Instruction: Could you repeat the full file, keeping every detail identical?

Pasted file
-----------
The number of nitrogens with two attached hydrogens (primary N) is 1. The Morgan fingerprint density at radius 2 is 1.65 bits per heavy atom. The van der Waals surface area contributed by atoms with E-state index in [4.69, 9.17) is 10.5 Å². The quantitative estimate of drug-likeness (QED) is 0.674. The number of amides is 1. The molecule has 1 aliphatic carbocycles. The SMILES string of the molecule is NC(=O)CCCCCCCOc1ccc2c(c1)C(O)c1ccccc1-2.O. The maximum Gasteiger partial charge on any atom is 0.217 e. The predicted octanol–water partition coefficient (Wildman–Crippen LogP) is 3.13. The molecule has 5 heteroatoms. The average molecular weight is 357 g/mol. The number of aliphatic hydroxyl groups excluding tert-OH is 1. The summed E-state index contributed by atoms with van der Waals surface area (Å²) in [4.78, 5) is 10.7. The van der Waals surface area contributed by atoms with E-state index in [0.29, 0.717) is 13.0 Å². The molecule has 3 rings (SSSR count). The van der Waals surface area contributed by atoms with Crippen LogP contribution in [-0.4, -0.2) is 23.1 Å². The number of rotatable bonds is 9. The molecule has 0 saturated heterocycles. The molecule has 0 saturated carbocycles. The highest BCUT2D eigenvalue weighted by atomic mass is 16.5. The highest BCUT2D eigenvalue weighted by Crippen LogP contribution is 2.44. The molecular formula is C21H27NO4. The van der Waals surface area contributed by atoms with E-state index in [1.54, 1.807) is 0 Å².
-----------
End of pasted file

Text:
The number of nitrogens with two attached hydrogens (primary N) is 1. The Morgan fingerprint density at radius 2 is 1.65 bits per heavy atom. The van der Waals surface area contributed by atoms with E-state index in [4.69, 9.17) is 10.5 Å². The quantitative estimate of drug-likeness (QED) is 0.674. The number of amides is 1. The molecule has 1 aliphatic carbocycles. The SMILES string of the molecule is NC(=O)CCCCCCCOc1ccc2c(c1)C(O)c1ccccc1-2.O. The maximum Gasteiger partial charge on any atom is 0.217 e. The predicted octanol–water partition coefficient (Wildman–Crippen LogP) is 3.13. The molecule has 5 heteroatoms. The average molecular weight is 357 g/mol. The number of aliphatic hydroxyl groups excluding tert-OH is 1. The summed E-state index contributed by atoms with van der Waals surface area (Å²) in [4.78, 5) is 10.7. The van der Waals surface area contributed by atoms with E-state index in [0.29, 0.717) is 13.0 Å². The molecule has 3 rings (SSSR count). The van der Waals surface area contributed by atoms with Crippen LogP contribution in [-0.4, -0.2) is 23.1 Å². The number of rotatable bonds is 9. The molecule has 0 saturated heterocycles. The molecule has 0 saturated carbocycles. The highest BCUT2D eigenvalue weighted by atomic mass is 16.5. The highest BCUT2D eigenvalue weighted by Crippen LogP contribution is 2.44. The molecular formula is C21H27NO4. The van der Waals surface area contributed by atoms with E-state index in [1.54, 1.807) is 0 Å².